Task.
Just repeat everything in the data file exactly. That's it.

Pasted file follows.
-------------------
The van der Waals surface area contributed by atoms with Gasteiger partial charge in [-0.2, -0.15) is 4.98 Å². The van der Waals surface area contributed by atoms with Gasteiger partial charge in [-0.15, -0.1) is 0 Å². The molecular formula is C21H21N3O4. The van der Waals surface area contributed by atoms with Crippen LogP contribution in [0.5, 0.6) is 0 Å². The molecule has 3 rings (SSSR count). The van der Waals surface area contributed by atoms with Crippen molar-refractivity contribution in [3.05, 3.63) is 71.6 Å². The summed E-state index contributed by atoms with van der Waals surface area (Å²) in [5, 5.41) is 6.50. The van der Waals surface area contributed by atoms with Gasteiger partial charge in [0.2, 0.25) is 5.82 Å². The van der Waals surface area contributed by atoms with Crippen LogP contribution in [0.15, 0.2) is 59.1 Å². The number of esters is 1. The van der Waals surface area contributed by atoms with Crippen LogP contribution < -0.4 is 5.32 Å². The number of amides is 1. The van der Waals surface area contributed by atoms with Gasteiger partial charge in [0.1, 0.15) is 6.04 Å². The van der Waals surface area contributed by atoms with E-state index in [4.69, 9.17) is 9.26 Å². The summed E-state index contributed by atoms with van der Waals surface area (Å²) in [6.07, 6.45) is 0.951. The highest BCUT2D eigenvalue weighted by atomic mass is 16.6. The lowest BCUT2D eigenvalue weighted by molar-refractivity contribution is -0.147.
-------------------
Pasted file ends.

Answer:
The van der Waals surface area contributed by atoms with Gasteiger partial charge in [-0.2, -0.15) is 4.98 Å². The van der Waals surface area contributed by atoms with Gasteiger partial charge in [-0.15, -0.1) is 0 Å². The molecular formula is C21H21N3O4. The van der Waals surface area contributed by atoms with Crippen LogP contribution in [0.5, 0.6) is 0 Å². The molecule has 3 rings (SSSR count). The van der Waals surface area contributed by atoms with Crippen molar-refractivity contribution in [3.05, 3.63) is 71.6 Å². The summed E-state index contributed by atoms with van der Waals surface area (Å²) in [5, 5.41) is 6.50. The van der Waals surface area contributed by atoms with Gasteiger partial charge in [0.2, 0.25) is 5.82 Å². The van der Waals surface area contributed by atoms with Crippen LogP contribution in [0.15, 0.2) is 59.1 Å². The number of esters is 1. The van der Waals surface area contributed by atoms with Crippen LogP contribution < -0.4 is 5.32 Å². The number of amides is 1. The van der Waals surface area contributed by atoms with Gasteiger partial charge in [0.1, 0.15) is 6.04 Å². The van der Waals surface area contributed by atoms with E-state index in [4.69, 9.17) is 9.26 Å². The summed E-state index contributed by atoms with van der Waals surface area (Å²) in [6.07, 6.45) is 0.951. The highest BCUT2D eigenvalue weighted by atomic mass is 16.6. The lowest BCUT2D eigenvalue weighted by molar-refractivity contribution is -0.147.